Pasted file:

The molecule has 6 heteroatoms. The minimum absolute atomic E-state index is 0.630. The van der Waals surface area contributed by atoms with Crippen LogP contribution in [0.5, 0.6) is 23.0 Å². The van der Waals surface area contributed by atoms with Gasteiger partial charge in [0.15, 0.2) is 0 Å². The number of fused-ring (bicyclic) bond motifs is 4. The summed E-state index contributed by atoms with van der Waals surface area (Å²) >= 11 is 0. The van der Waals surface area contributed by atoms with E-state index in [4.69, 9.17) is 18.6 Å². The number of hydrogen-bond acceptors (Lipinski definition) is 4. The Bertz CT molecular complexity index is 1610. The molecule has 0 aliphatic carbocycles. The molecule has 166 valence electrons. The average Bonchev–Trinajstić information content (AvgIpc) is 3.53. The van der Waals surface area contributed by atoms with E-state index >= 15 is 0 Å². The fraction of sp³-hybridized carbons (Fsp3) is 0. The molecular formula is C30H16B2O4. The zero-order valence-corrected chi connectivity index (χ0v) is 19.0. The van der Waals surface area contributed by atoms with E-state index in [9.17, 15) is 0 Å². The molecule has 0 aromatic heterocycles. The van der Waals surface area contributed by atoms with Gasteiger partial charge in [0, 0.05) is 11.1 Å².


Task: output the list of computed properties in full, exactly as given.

The molecule has 6 heteroatoms. The minimum absolute atomic E-state index is 0.630. The van der Waals surface area contributed by atoms with Crippen LogP contribution in [0.5, 0.6) is 23.0 Å². The van der Waals surface area contributed by atoms with Gasteiger partial charge in [0.15, 0.2) is 0 Å². The number of fused-ring (bicyclic) bond motifs is 4. The summed E-state index contributed by atoms with van der Waals surface area (Å²) >= 11 is 0. The van der Waals surface area contributed by atoms with E-state index in [4.69, 9.17) is 18.6 Å². The number of hydrogen-bond acceptors (Lipinski definition) is 4. The Bertz CT molecular complexity index is 1610. The molecule has 0 aliphatic carbocycles. The molecule has 166 valence electrons. The average Bonchev–Trinajstić information content (AvgIpc) is 3.53. The van der Waals surface area contributed by atoms with E-state index >= 15 is 0 Å². The fraction of sp³-hybridized carbons (Fsp3) is 0. The molecular formula is C30H16B2O4. The zero-order valence-corrected chi connectivity index (χ0v) is 19.0. The van der Waals surface area contributed by atoms with E-state index in [9.17, 15) is 0 Å². The molecule has 0 aromatic heterocycles. The van der Waals surface area contributed by atoms with Gasteiger partial charge in [0, 0.05) is 11.1 Å².